I’m finally off deadline enough that I can make some progress on my To Be Read pile. Andrew Davidson’s The Gargoyle was a book I was anxious to read. Now, I admit while I’ve been busy writing, there’s a truckload of stuff I haven’t been paying much attention to. I knew these things about The Gargoyle; People were talking about it — it had push from the publisher; It had an awesome cover and a great title. If I’d known more about the story line I might have waited to buy it. I’m glad I didn’t, though I could have, since it’s been sitting in my TBR since I bought it, like every other book I’ve bought. Oh, right, I also knew it was a debut novel that got a HUGE advance. And, though I cringe to admit it, I had this vague idea there was an actual gargoyle in the book. I was too busy to pay enough attention, all right?
So, finally, I turn in my last contracted book and I can start reading stuff that somebody else wrote. The Gargoyle was my first choice.
Pretty much from page one, this book was difficult to read. The words were gorgeous. Wonderful, evocative. There’s no question Andrew Davidson can write. Fortunately, I have an MA in English and I understand about Books That Are Difficult To Read, having been forced to read a lot of them and even actually ending up being glad. To be clear: I am not glad that I had to read Thomas Hardy’s Jude The Obscure but the last line of James Joyce’s The Dubliners is so heartbreakingly poetic that reading everything that came before that line was worth all the hard work of getting there.
So, I’m reading and wondering to myself whether I am having a Jude The Obscure sort of experience or a The Dubliners experience and in either case whether I can stomach continuing. I put down Chuck Palahniunk when I got to the part about the guy who got his intestines sucked out through his ass, so let that be a guide to my tolerance level. But really, the decision to keep going was not Does Carolyn want to get through at least one Palahniuk novel just because but whether I was reading something that would be worth the pain by the end. Because that experience is transcendent and Davidson writes well enough to make you think he might.
The ONLY reason I kept reading despite the ugliness of what happening on the pages was the beauty of the writing. I kept thinking there had to be a payoff for this kind of horrifying description. I did keep reading.
I have begun to suspect that Literary Fiction is so afraid of being gasp! commercial, that it runs as fast as it can (in the other direction) at the first sign of a plot. What a bunch of rank cowards, the lot of those literary writers. Let me point out to you folks that Toni Morrison’s Beloved has a plot, so it’s not like it can’t be done. The Gargoyle has a plot, too, which was a major relief.
Eventually, The Gargoyle moved out of the relentlessly horrifying and I stopped thinking that I totally supported the protagonist’s plans for suicide.
The gargoyle, as I’m sure you’ve guessed by now, is more metaphorical than literal. The plot of the book is actually kind of shopworn. Beauty and the Beast is an obvious trope crossed with lovers reincarnated through time until they get it right. To be honest, the latter sort of story has never made much sense to me. If the love is so Great, why are they doomed to repeat it like Bill Murray in Groundhog Day?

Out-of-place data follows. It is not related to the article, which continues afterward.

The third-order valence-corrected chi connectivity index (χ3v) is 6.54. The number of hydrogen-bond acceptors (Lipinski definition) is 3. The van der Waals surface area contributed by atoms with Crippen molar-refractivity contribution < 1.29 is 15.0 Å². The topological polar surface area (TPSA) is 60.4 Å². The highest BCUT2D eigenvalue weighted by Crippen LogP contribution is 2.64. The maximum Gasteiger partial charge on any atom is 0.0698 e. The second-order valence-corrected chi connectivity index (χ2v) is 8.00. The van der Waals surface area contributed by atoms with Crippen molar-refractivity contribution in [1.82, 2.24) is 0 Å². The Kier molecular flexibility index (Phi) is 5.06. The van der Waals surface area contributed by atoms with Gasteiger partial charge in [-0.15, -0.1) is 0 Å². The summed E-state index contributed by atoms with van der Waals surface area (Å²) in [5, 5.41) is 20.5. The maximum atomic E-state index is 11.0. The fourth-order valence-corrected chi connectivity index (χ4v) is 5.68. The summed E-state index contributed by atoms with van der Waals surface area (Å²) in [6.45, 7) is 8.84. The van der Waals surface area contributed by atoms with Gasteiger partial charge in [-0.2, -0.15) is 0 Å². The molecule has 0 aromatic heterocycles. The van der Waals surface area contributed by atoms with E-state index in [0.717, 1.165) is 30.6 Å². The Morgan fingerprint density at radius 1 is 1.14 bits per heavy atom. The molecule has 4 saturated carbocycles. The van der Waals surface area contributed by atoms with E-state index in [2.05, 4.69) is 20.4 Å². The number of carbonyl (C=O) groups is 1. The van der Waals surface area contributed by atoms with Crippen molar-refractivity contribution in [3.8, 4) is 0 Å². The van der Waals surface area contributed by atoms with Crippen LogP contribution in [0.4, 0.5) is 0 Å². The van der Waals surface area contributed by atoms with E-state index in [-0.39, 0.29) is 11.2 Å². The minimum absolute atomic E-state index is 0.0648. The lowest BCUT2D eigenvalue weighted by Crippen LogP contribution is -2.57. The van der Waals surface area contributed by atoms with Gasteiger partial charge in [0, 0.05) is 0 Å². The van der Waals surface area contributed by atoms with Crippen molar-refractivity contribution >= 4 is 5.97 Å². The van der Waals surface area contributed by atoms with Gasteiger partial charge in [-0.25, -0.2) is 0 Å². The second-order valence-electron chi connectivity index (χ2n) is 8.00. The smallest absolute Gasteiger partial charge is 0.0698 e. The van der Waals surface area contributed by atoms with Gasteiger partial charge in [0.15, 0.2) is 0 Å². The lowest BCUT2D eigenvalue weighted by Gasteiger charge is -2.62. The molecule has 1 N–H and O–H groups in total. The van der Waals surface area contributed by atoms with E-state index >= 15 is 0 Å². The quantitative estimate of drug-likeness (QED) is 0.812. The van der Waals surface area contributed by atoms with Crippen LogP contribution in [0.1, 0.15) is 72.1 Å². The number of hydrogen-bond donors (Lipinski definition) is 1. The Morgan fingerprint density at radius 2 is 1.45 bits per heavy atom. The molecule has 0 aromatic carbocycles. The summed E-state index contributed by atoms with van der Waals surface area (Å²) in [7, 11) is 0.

A great writer always rises above the shopworn, which is why those popular frameworks will never die. Someone is always good enough to show us how it’s done. Is The Gargoyle that book? Almost.
Damn. Just almost. Before I continue, let me say that there is a difference between pointing out the flaws of a book that basically sucks (Jude the Obscure) and pointing out the flaws in a book written by someone with an amazing talent who one expects to read more of.
The ending of The Gargoyle was touching, but there were missteps along the way that undermined the moment. The conception of the novel was, in my opinion, flawed, and not even the lovely prose could save the story from moments of bathos instead of pathos. When a story begins at such a horrifying low, then the ending had better take you to a terrifying high, and that means the author needs to understand the underpinnings, if you will, of both the lows and the high.
The book is supposed to be a love story. But it’s lopsided. There is ample reason to understand why the protagonist, from his original incarnation to the last, loves the heroine. There is less to none for understanding why the heroine, in any of her incarnations, loves the hero. She is, at heart, the typical Doormat with a Too Stupid To Live moment — a circumstance saved only by the fact that she does not, in fact, live.
There is a long and fairly painful history of Canonical Works written by men who do not understand what it means to be a woman at any time of history. The woman sacrifices …. um…. because? And this book’s flaws are directly related to that inability to really see what it means to be a woman. Steinbeck nailed the Depression for men. He totally screwed up with Rosasharn. He got a Nobel anyway. Yes, he deserved it, but I’m right about Rosasharn. Steinbeck wrote her for a man.
At this point, I’d like to point out again that The Gargoyle does not suck.
But the not so subtle subtext of the iterations of the story told is that women sacrifice themselves and their lives (in every sense) for the man they love. Because God forbid she actually gets to be happy. The men go on doing their brave man thing and mostly live on afterward. And it really bugs me. It does.
Still, I recommend this book if you’re not squeamish. The first third to half was really hard to stomach. Writers who keep on writing only get better, so I’m looking forward to seeing what Davidson does next.